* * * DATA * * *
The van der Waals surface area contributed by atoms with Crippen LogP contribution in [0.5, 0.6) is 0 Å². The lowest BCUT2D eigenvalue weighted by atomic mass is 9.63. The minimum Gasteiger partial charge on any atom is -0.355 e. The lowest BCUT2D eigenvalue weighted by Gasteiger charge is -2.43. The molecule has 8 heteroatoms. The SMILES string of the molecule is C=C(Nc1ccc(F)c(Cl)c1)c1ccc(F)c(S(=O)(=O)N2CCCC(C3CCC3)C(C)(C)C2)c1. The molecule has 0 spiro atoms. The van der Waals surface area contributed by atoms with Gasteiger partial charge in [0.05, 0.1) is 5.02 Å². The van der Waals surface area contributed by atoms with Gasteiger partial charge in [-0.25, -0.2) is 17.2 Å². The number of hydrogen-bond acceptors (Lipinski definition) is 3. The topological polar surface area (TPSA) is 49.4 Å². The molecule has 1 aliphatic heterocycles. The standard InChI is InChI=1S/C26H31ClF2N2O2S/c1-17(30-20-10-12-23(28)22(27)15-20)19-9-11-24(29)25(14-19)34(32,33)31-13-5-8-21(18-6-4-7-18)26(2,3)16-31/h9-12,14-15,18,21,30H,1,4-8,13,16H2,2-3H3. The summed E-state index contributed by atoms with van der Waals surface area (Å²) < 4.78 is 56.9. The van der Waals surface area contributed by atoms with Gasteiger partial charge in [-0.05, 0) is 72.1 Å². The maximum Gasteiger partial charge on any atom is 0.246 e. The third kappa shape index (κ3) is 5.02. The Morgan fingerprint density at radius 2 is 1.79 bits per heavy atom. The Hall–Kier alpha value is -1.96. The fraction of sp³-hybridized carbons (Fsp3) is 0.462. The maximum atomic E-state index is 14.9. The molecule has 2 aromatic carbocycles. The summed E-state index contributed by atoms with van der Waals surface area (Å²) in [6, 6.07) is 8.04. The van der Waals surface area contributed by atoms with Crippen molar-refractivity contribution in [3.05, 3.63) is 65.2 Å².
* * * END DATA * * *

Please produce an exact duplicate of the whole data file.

The van der Waals surface area contributed by atoms with Crippen LogP contribution in [0.5, 0.6) is 0 Å². The lowest BCUT2D eigenvalue weighted by atomic mass is 9.63. The minimum Gasteiger partial charge on any atom is -0.355 e. The lowest BCUT2D eigenvalue weighted by Gasteiger charge is -2.43. The molecule has 8 heteroatoms. The SMILES string of the molecule is C=C(Nc1ccc(F)c(Cl)c1)c1ccc(F)c(S(=O)(=O)N2CCCC(C3CCC3)C(C)(C)C2)c1. The molecule has 0 spiro atoms. The van der Waals surface area contributed by atoms with Gasteiger partial charge in [0.05, 0.1) is 5.02 Å². The van der Waals surface area contributed by atoms with Gasteiger partial charge in [-0.25, -0.2) is 17.2 Å². The number of hydrogen-bond acceptors (Lipinski definition) is 3. The topological polar surface area (TPSA) is 49.4 Å². The molecule has 1 aliphatic heterocycles. The standard InChI is InChI=1S/C26H31ClF2N2O2S/c1-17(30-20-10-12-23(28)22(27)15-20)19-9-11-24(29)25(14-19)34(32,33)31-13-5-8-21(18-6-4-7-18)26(2,3)16-31/h9-12,14-15,18,21,30H,1,4-8,13,16H2,2-3H3. The summed E-state index contributed by atoms with van der Waals surface area (Å²) < 4.78 is 56.9. The van der Waals surface area contributed by atoms with Gasteiger partial charge in [-0.05, 0) is 72.1 Å². The maximum Gasteiger partial charge on any atom is 0.246 e. The third kappa shape index (κ3) is 5.02. The Morgan fingerprint density at radius 2 is 1.79 bits per heavy atom. The Hall–Kier alpha value is -1.96. The fraction of sp³-hybridized carbons (Fsp3) is 0.462. The maximum atomic E-state index is 14.9. The molecule has 2 aromatic carbocycles. The summed E-state index contributed by atoms with van der Waals surface area (Å²) in [6, 6.07) is 8.04. The van der Waals surface area contributed by atoms with Crippen molar-refractivity contribution in [3.05, 3.63) is 65.2 Å².